Sandwich Generation. Noun. A generation of people, typically in their thirties or forties, responsible for bringing up their own children and for the care of their aging parents.  

At forty-eight, I am the father to an eight-year-old daughter and the son to a seventy-two-year-old father and a seventy-year-old mother. I am most definitely the sandwich generation.

Up until recently this wasn’t a problem. I know in previous blogs I have discussed my father’s medical condition. Short version is that he is a spinal cord injury patient with the onset of dementia and Alzheimer’s. He requires round the clock care and my mother, along with a great team of home health professionals, have been providing him with that.

I have always been available to help them out as well. That is one of the reasons I was so insistent on moving my family back to Fredericksburg four years ago. My wife and I found a house to rent that’s only ten minutes away from them. Many times, I have received the call in the middle of the night to come over and help them out with whatever situation has arisen. And it’s always, always at night.

Recently things have gotten worse. Now mom is the one in the hospital. She went in on Mother’s Day with severe back pain. She was admitted to the hospital and stayed there for most of the following week. During that time, I arranged for someone to be at the house round the clock to help take care of dad. Mom was able to come home the following weekend.

She was told to get some rest and take it easy. The help I had arranged for dad was now also there to take care of mom as well. We had hoped it would just be for a week or two. Last Wednesday I got the call that mom was taking another ambulance trip to the ER. As of this morning se is still there.

So, I am taking up the mantle of main caregiver for my parents and for my family. It’s not easy. If you’ve never had to do it, I hope you never do. If you have, then we know what each other is going through. It is not a fun experience. Trying to balance work and take care of parents is difficult and sometimes frustrations can build and boil over when they shouldn’t.

Last Friday I snapped at my boss. We were discussing updates to our website. We are both passionate about the work we do and want the best for our patients. I was out of line. I’ve been told I need to take time off to deal with all this, but I really don’t know what I would do with the time.

I like to have a plan. Right now, there is no plan. I could be wasting my time off sitting and waiting when I’d really need it later on. Now is just frustration. My mom feels it as well. They keep doing all these tests and can’t seem to tell her much more. So, she’s frustrated. My sister and uncles are frustrated. My dad doesn’t know where mom is, and he’s frustrated.

Saturday was the worst. I don’t know if it was the medications, the lack of food and sleep, the pain or any combination of those, but she had a breakdown in the hospital. I had to go over and help get her calmed down. I’ve never seen her like hat before. I as supposed to go over and relieve our help with Dad but had to deal with this first.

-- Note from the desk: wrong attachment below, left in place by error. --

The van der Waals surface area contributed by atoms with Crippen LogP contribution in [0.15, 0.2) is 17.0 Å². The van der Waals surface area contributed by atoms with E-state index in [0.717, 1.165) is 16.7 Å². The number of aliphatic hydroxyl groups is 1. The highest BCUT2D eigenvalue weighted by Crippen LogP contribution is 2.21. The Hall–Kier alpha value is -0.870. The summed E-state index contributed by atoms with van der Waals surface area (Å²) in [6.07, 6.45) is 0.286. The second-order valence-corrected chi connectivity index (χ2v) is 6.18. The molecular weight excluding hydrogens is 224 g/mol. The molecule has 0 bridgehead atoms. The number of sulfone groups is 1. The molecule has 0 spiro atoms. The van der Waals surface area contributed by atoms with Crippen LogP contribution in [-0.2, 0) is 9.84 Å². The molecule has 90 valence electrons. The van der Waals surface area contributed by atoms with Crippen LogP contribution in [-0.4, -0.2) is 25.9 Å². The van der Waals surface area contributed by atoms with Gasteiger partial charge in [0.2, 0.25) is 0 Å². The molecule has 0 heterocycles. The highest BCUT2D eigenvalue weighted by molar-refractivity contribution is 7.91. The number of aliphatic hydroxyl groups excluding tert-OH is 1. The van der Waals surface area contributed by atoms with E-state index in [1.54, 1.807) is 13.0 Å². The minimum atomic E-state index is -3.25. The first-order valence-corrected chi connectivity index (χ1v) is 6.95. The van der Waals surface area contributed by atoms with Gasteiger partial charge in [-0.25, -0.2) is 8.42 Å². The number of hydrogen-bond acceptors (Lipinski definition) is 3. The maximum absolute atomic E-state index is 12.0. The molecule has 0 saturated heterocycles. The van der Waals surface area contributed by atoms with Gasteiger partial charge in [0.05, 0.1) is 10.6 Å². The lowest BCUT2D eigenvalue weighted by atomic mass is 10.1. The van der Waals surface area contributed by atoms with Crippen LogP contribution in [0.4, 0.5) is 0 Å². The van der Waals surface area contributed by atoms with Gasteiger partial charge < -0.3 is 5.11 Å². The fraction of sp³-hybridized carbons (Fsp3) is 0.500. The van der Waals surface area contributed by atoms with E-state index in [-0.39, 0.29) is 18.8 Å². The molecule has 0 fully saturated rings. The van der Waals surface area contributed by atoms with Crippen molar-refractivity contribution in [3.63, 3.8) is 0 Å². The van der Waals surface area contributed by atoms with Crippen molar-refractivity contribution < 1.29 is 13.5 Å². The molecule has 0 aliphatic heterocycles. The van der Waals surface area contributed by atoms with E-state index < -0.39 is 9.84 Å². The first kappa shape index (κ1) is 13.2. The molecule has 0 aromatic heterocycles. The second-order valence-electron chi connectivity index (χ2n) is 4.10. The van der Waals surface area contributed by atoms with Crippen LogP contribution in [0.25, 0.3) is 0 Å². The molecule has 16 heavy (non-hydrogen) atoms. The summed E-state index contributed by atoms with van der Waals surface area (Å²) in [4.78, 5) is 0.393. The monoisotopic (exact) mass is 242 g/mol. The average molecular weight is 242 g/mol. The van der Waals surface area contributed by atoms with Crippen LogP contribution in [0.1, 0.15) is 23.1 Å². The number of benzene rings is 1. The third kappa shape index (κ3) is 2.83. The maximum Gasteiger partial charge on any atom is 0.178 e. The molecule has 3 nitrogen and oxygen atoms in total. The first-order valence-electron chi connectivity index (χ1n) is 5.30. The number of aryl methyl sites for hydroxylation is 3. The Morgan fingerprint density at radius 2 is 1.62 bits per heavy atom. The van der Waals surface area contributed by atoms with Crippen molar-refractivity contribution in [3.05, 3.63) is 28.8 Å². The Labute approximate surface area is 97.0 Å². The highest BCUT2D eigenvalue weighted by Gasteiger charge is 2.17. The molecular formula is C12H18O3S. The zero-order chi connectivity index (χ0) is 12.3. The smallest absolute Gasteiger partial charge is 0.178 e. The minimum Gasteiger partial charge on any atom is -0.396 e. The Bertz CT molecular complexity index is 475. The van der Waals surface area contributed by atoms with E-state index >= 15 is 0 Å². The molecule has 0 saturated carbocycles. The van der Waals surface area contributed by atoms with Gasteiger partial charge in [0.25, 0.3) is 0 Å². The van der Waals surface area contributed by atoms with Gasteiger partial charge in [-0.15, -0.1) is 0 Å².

I got my wife and daughter to go over and sit with my dad until I could get there. As I left the hospital to go over and stay with Dad, a terrible wave of loneliness and sadness swept over me. I was mentally and physically exhausted. I hadn’t talked to anyone that wasn’t either asking how mom was or was taking care of mom.

If family history is any indication, my parents’ health conditions are only going to linger on for years to come. Dad isn’t going to get better. Mom will continue to have health issues. I watched this go on for years with both my Grandparents. When my last grandparent died, my mom was hoping she’d have some time with my dad to enjoy. Dad seemed to decline sharply a few months after Grandpa died. So much for their quality time together.

All my grandparents were in their eighties or nineties when they died. If history holds true, I’ll be close to seventy when my parents die. In a very cold, dark part of my mind I am envious of my wife. Both of her parents passed away after very short hospital stays. They didn’t have medical problems that would plague them for years.

I really wish this vicious cycle of my family being reliant on the next generation to care for them and watch them slowly slip away would end. Through science, we can keep people alive much longer than we could generations ago. But at what cost?

I know this is supposed to be a weight loss blog, but this week other things took precedence. My diet sucked. I’ve eaten what I could when I could. Sometimes I was too tired to make anything. Iced coffee has been getting me through the long hours. I haven’t been getting a good night’s sleep. I feel asleep on the dog the other day. She didn’t seem to mind.

I feel constantly exhausted. It seems that just sitting with either one of my parents now saps my energy. I do enjoy the escape I get from work. I know that I’m not working at my best capacity right now, but it gets my mind off of things for a little while.

The other thing that really gets me is when people say “If there is anything we can do, please let us know”. I don’t know how to answer that. What are people really willing to do?

But I digress. It’s been a long week. I’m sorry if I’ve been rambling. These are all the thoughts I’ve been dealing with this last week. It has to get better.

Right?

Have a good week everyone.

Written by: Craig Repanshek

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